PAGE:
will $H(S\mathbin\|\mathtt{00})\mathbin\|H(S\mathbin\|\mathtt{01})\mathbin\|H(S\mathbin\|\mathtt{02})\mathbin\|H(S\mathbin\|\mathtt{03})\mathbin\|\ldots$ have the same cryptographic strength of the seed used even if the seed size is larger than the hash output or its internal state?

If we model $H$ as an ideal hash, that is as a random function with fixed size output: essentially† yes. For that model of the hash, each segment $H(S\mathbin\|\mathtt{uv})$ of the overall result for a particular input $F$ is independent of the others segments for that particular input $F$, and of every other segments for other inputs $F$.

For $H$ a practical hash: not quite, at least because the hash structure limits the number of possible outputs for any fixed size of $S$. For SHA-256 or any Merkle–Damgård hash with block size much larger than the state/output size, the worst case is when $S$ is exactly a multiple of the block size of the hash (512-bit for SHA-256): the Merkle–Damgård structure "limits" the number of states of the hash after processing $S$ to $2^{256}$, the multiple instances of $H$ are in the same 256-bit state at this point, thus there are at most $2^{256}$ output states for the overall output.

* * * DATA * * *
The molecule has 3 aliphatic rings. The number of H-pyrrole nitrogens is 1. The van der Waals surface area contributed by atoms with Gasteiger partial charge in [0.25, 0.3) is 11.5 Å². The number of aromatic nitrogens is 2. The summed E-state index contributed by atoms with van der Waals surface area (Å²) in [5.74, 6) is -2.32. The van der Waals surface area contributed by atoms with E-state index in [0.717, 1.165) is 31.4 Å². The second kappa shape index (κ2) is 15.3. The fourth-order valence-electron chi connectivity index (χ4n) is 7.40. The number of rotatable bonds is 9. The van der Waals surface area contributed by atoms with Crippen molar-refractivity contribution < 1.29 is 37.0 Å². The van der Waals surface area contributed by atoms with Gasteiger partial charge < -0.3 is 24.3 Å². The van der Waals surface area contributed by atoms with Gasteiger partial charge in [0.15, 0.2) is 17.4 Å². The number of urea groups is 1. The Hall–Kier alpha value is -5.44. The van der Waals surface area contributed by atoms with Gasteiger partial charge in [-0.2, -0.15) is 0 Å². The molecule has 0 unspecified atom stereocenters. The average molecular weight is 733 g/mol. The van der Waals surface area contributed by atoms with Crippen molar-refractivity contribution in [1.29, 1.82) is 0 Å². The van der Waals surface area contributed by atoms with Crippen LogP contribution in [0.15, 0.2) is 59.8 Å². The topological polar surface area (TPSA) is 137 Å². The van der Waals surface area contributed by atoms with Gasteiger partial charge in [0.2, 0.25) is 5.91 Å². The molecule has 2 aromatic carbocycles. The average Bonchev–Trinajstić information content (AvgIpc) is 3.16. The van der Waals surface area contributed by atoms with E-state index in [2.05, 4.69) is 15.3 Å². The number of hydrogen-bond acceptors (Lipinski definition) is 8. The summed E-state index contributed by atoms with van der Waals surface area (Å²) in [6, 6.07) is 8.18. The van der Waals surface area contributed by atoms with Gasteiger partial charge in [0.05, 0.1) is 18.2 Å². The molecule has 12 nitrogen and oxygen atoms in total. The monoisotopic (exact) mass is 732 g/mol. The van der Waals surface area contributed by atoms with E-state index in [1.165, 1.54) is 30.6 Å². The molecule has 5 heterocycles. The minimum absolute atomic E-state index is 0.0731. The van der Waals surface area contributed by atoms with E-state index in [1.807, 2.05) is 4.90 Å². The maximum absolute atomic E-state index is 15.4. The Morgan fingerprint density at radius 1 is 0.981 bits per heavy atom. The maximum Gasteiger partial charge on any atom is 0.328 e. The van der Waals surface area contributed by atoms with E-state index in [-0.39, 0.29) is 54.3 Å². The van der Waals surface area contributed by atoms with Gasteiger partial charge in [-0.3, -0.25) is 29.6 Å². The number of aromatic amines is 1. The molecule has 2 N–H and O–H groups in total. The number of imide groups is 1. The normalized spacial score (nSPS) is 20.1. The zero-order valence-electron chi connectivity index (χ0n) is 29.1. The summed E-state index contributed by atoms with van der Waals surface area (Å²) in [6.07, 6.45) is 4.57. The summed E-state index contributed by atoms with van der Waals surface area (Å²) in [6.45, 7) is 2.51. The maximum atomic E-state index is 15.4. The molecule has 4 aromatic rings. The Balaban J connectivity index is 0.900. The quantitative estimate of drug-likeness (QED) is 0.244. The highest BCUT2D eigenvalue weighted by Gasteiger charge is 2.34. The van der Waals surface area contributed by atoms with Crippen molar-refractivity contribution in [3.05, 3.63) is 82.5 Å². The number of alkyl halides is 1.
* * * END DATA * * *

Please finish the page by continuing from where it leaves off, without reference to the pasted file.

On the other hand, that's purely theoretical: 256-bit entropy is plenty enough, SHA-256 generally aims at "only" 128-bit security, and if we want more there's SHA-512.

Note that if we use $H(\mathtt{00}\mathbin\|S)\mathbin\|H(\mathtt{01}\mathbin\|S)\mathbin\|H(\mathtt{02}\mathbin\|S)\mathbin\|H(\mathtt{03}\mathbin\|S)\mathbin\|\ldots$ we somewhat improve things, because the multiple hashes no longer are in the same state, thus there can be much more entropy in the overall output.

† Even a perfect hash is bound to reduce entropy, but that's only slightly, see this; and this effect is very small in the context of the question.